My son is gay and last night a family friend told me what a wonderful son he is. Well I know that, but then she had to go on and say something to the effect that "I bet in 30 years he will be a Christian; it would be a shame to have heaven without Norman." I bit my tongue in the interest of keeping peace. I know, a mistake probably; but she is a fundamentalist Christian and there is not going to be any changing of her mind; just one of those jaw dropping comments that certain Christians make.
I am sure in her mind she has lots of rationale for her beliefs-Christ's comments about burning the weeds and so forth. But quite frankly, I have always questioned the belief that only Christians go to heaven. I remember asking my priest in high school how one could rationalize that the bulk of humanity would not go to heaven, since most of the population of this planet is not Christian, shocking as that may seem to fundamentalist Americans. His response was that if a person has the opportunity to hear the Word and refuses to come to Jesus, then yes that person goes to hell-weeds burnt in the flames. Needless to say, that makes no sense. Are there not many paths to God? Is there not one Spirit many gifts? Maybe being a Buddhist is a gift-worshipping God from that perspective. Isn't determining who goes to heaven something that is outside of human judgment?
What about determining who is Christian? I was surprised to find out when I left the North East to go to grad school at the University of Georgia, that many people down there didn't think Catholics are Christians, just as many Catholics think that the Roman Catholic Church is the one true Church and that if you are a Protestant then you are outside salvation. Further I was once damned by a member of Campus Crusade for Christ because I did not and do not believe in the literal interpretation of scripture and (gasp!) I also believe in evolution!
What am I going to make of my friend's comments? She prides herself on being tolerant of other people, but clearly this tolerance does not extend very far. You might think well so this is her personal belief so what's the harm? There is a certain sense I suppose that there is no harm. Maybe this is analogous to a "victimless crime", and certainly she is entitled to her benign opinion. She does not love my son any less because he is gay because after all that is indeed the Christian thing to do. The problem is that, this belief about who goes to heaven or who does not go to heaven, provides a wedge for less benign rationalizations and actions.
For example, if you carefully analyze the evolution controversy in Kansas, one recurring theme is the notion that belief in evolution leads to atheism. If atheists can't get to heaven then one ought not do anything that promotes atheism, including teaching evolution without some sort of warning that evolution is "just a theory not a fact". This really is a code phrase for evolution promotes atheism and therefore ought to be down played. After all don't we want to save souls? So science is sacrificed on the altar of theology.
Consider the issue of gay marriage. If one wants to say that marriage should be between a man and a woman, that sounds harmless enough. But when you analyze what actually is going on, many of the anti gay marriage amendments that have been proposed restrict civil unions, or provision any of the benefits that marriage confers, to gay couples. Why else is the President so incensed about the New Jersey Supreme Court decision that says that gay couples should have the same protections and rights (and presumably responsibilities) that heterosexual couples have? Clearly the issue is not about marriage but really about who goes to heaven. This is also probably why gay recovery ministries such as exodus have been promoted by many Christian groups. If your religion has conditioned you to believe being gay is a sin, it must be a matter of choice and hence reversible. Of course, giving gay couples access to the marriage contract system promotes the gay life style which we don't want to do because we want gays to go to heaven. Love the sinner hate the sin. Fine feel good slogan. Even Fred Phelps will say that. Love the sinner we want them to be able to go to heaven.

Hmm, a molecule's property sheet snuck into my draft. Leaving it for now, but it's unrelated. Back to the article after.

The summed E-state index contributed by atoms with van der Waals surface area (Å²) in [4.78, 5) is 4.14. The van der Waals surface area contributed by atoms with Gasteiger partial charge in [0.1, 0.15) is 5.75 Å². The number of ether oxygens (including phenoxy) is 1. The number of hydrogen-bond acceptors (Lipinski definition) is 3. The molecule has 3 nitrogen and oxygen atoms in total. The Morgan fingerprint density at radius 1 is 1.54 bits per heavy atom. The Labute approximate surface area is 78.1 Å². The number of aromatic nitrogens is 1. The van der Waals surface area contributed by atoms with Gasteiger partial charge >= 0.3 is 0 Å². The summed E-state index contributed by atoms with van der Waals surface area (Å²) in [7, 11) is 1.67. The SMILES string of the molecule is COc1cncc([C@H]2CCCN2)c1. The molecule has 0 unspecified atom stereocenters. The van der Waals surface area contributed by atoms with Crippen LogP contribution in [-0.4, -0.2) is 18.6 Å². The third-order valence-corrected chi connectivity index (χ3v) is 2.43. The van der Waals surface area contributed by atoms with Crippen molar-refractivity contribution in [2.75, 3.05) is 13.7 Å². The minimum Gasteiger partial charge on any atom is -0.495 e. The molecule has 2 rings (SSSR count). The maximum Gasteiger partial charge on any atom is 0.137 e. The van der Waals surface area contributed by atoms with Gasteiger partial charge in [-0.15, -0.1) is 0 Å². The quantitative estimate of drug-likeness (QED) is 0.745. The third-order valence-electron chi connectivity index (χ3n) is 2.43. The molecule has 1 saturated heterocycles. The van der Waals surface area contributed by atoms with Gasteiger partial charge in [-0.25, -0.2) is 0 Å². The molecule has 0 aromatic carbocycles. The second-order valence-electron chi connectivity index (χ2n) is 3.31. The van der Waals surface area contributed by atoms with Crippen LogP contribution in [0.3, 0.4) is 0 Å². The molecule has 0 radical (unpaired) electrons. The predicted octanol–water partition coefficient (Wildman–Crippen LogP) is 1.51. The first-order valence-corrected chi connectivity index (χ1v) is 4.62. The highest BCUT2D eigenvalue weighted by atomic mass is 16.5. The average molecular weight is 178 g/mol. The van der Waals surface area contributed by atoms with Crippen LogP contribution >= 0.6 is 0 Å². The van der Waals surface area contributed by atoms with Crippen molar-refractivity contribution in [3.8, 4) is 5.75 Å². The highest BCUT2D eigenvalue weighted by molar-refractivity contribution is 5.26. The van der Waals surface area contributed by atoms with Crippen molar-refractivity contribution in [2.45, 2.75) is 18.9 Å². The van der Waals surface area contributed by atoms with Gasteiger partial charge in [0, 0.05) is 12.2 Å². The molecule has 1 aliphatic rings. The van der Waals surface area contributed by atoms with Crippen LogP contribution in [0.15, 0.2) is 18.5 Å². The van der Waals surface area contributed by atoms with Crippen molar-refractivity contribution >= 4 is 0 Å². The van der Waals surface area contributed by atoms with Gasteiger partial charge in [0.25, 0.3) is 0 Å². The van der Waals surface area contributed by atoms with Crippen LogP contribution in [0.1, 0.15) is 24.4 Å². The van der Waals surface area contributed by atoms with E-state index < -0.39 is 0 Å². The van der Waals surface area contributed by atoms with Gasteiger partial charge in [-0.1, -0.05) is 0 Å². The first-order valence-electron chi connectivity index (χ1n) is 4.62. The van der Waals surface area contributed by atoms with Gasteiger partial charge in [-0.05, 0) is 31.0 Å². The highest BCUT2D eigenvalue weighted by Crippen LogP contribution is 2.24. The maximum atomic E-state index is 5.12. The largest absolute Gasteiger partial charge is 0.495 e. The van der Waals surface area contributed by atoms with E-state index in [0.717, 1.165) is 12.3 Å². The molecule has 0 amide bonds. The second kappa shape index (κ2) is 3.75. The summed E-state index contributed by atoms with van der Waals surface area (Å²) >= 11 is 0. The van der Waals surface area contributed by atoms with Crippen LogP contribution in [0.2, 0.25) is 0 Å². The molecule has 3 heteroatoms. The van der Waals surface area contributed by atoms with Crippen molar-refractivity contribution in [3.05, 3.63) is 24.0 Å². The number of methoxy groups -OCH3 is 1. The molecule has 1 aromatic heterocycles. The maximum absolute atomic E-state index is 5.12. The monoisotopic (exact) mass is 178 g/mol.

Consider, the Inquisition where people were tortured to get them to repent. Getting to heaven is after all so important that if a person doesn't believe like you do and therefore can't get to heaven, well he or she must be insane or the devil has misled him or her. So anything you for their eternal life is justified; torture is justified. Denying people the tools they need to form committed stable relationships is justified because one's sexual orientation and intimate behavior is not conducive to getting to heaven.
It all starts with the notion that it is OK to believe someone won't go to heaven because they don't believe or act like scripture says they ought to, at least in your intepretation. It's OK as long as you are tolerant and show Christian love. Love the sinner; hate the sin. It's OK, you say because "I am tolerant." But I wonder, is it really OK. Who are you to say my son won't go to heaven if he is not a Christian and if he is gay. Tell you what. Do what you think you need to get yourself into heaven and let my son worry about his own salvation. Or not if he so chooses.
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